The bit that everyone was waiting for came at the end of the session – trying out what we had made! All food is eaten on site – you get to try what other people made and see which recipes you want to recreate at home! It’s best not to have a big lunch before you go!

As soon as someone opened one of the ovens and I smelled the cooked bread, I began to get hungry! We tried some of all of the breads, and our firm favourite was the focaccia tear and share – probably because of the cumin and rosemary. The bread sticks were good too – I’m a real fan of cumin! There was nothing I didn’t like, although I think the very chocolatey brioche was better than the one with raisins – that’s just a personal choice though from a very biased chocolate lover!

After the course

There was time for us to ask any questions before leaving, and we were all given a printed voucher that gave us a discount on further cookery courses.

For a full list of the courses, from cheese-making to curry classes to an intensive chef course, you can visit the Anne’s smart school website.

We also received the same information by email, which was great because then I could read it too, as well as a list of the recipes as a PDF. Saves some trees and again I could read them using my screenreader.

We haven’t signed up for any more courses yet, but I am tempted by the cheese-making one!

Overall I thought the experience was a good way to help people make the recipes their own. It was not at all pretentious. Our teacher was approachable and happy to give tips or answer questions. People were laughing and all seemed to be having a good time.

It probably did help that S and I had made some bread before – pizza dough, naan breads, flat breads and my old school recipe for tarragon bread, but this wasn’t essential. I think we had a range of abilities in our group and you didn’t need to come with any prior knowledge.

Apart from being an interesting afternoon out and something for us to do together, the important thing for me is that we will use what we learned. I can imagine us making three or four of the recipes, and amending them to try out other herbs or fillings. We also picked up some good kitchen tips – for example I didn’t know you can freeze ginger!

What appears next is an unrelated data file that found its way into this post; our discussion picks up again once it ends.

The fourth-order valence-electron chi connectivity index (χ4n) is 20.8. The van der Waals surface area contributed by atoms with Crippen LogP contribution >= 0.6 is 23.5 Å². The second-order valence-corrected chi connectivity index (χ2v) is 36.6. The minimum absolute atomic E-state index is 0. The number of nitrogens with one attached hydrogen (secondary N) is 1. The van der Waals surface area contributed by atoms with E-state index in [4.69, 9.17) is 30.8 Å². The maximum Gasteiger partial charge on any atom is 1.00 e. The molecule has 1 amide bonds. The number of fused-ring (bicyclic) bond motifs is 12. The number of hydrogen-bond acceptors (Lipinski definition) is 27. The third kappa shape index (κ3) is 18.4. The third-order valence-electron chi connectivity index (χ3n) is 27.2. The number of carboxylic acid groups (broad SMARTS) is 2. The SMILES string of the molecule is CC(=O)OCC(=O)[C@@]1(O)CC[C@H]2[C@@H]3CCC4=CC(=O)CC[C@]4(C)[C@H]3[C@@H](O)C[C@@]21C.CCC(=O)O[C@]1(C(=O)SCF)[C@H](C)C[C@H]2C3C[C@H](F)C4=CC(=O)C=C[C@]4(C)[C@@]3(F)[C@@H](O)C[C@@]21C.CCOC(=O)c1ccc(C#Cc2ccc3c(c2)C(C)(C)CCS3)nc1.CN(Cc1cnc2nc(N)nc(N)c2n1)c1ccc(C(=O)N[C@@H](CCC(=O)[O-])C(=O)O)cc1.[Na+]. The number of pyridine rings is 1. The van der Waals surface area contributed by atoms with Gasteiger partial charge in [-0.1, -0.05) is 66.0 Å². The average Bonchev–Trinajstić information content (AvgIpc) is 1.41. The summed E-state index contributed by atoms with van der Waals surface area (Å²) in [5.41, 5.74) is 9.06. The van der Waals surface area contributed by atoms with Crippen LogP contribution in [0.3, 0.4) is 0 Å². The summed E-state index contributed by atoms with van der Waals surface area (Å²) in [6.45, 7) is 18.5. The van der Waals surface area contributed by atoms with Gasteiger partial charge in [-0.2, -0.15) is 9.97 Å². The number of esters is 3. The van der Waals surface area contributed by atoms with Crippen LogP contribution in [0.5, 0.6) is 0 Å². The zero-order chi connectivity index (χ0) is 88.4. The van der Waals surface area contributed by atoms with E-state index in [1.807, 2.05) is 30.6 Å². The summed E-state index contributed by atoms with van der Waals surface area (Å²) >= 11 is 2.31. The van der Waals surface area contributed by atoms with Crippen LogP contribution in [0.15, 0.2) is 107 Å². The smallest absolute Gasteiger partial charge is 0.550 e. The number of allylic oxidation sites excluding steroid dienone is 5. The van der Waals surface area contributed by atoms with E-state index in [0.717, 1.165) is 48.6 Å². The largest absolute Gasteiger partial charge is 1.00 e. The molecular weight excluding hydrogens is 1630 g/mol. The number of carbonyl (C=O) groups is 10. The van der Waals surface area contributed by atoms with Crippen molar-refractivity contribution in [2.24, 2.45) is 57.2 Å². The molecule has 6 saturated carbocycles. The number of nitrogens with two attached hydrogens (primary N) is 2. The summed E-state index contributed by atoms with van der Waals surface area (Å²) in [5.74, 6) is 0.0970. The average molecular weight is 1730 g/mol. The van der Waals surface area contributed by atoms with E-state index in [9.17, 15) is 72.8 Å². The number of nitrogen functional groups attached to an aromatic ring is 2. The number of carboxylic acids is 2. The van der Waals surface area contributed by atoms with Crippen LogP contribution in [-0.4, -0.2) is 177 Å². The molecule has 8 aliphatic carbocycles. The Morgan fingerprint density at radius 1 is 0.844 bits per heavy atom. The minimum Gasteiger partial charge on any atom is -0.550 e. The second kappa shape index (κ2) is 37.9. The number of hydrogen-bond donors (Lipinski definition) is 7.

As someone who works in adult education, the main thing for me about training classes is that people don’t just learn something on the day, but they can take it away and use it again. In this respect the cookery class met my goal – it taught us how to make some tasty recipes in a really easy way.

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Author: englishwithkirsty

I have two blogs. Unseen Beauty is my personal blog. English with Kirsty is my business blog for people who are interested in languages or learning English.

4 thoughts on “Making bread at Ann’s smart school of cookery”

  1. God bless Groupon! I’ve never made bread before but I bet it smelled nice when it was all cooking. I had no idea you could freeze ginger too. I imagine that’s just so you can make it last longer? Fab review of your experience here!
    Caz xx

    1. Thank you – I was so hungry by the end with all those good smells!

      Yes, it’s just in case you end up with more, or if you buy too much by accident like I did one time 😀

      I’m looking out for what else we can do this year, so look out for more Groupon posts!!

      Thanks for your comment xx

  2. Oh my goodness this sounds like heaven. I adore bread and I’ve always wanted to learn to make it properly! The class setting sounds wonderful for making friends and learning from other people too. Groupon is a godsend for these things. x

    1. Yes, we haven’t made any more at home yet, but I definitely plan two. The school has about three or four venues in the south east, so if you’re interested there may be something a bit closer to you.